Adams finds inspiration from working in the public sphere, taking cues from the physical space where his works have been commissioned, and often engaging with community residents, or a specific population, on the creative process.

    He wanted that for this project, too, and invited conference-goers, in-between their sessions on metrics and measurement and media, to put down their pens (and cell phones and tablets) and put paint to canvas.

    “A couple of the first people who did it were so focused,” he said. “You could see they were really into a place of peace for those moments.”

    He started the first morning of the conference with three canvases, on which he had penciled in his basic design. A pastel wash gave the background a watercolor effect. At the center of the middle panel is a rock cairn, “which any regular hiker knows… can always help you find your way.”

    I think all of us know about looking for markers, signposts, and other guidance as we navigate through the complexities of our work. It’s what brought us to the conference in the first place, seeking the knowledge that we hope can enhance our efforts.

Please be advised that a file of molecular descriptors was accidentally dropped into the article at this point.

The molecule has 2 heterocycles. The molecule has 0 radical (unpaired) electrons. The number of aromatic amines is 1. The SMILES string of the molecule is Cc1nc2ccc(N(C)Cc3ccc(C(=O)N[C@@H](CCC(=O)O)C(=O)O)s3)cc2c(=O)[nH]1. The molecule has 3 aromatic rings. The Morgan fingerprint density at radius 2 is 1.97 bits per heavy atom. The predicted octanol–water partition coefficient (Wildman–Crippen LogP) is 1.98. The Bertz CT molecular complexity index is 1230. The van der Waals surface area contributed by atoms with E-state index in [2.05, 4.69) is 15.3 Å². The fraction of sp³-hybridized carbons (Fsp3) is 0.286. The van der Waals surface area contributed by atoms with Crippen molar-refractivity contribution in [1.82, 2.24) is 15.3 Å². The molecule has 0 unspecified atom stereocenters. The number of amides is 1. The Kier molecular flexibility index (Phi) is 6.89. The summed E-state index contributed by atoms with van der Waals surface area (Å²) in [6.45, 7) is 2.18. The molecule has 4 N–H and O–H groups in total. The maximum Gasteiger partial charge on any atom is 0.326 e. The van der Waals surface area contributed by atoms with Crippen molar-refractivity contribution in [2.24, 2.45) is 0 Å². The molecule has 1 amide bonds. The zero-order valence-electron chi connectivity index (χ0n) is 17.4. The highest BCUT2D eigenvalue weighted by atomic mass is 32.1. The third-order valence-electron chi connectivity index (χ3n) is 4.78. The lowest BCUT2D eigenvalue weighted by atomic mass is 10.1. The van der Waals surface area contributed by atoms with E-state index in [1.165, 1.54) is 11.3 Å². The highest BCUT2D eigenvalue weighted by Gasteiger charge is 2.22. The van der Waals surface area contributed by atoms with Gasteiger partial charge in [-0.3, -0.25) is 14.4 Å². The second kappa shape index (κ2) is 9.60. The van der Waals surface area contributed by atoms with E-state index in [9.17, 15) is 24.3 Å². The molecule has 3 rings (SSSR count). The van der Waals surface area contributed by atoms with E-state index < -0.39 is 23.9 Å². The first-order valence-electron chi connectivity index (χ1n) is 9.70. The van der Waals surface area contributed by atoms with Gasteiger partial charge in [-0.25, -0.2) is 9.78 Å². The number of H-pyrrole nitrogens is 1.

Adams also hoped his mural would help conference goers “think about the beauty behind what they do—not just the cerebral part. I’m hoping to capture that.”

    The mural, commissioned with the generous support of Knight Arts, is now residing at the Russell Byers Charter School, where it will inspire students to create their own art.

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    Lauren Kay - Lauren photoLauren Kay is the director of communications for Community Partners, a nonprofit fiscal sponsor and philanthropic intermediary in Los Angeles. Follow her on Twitter at @CommunityPrtnrs.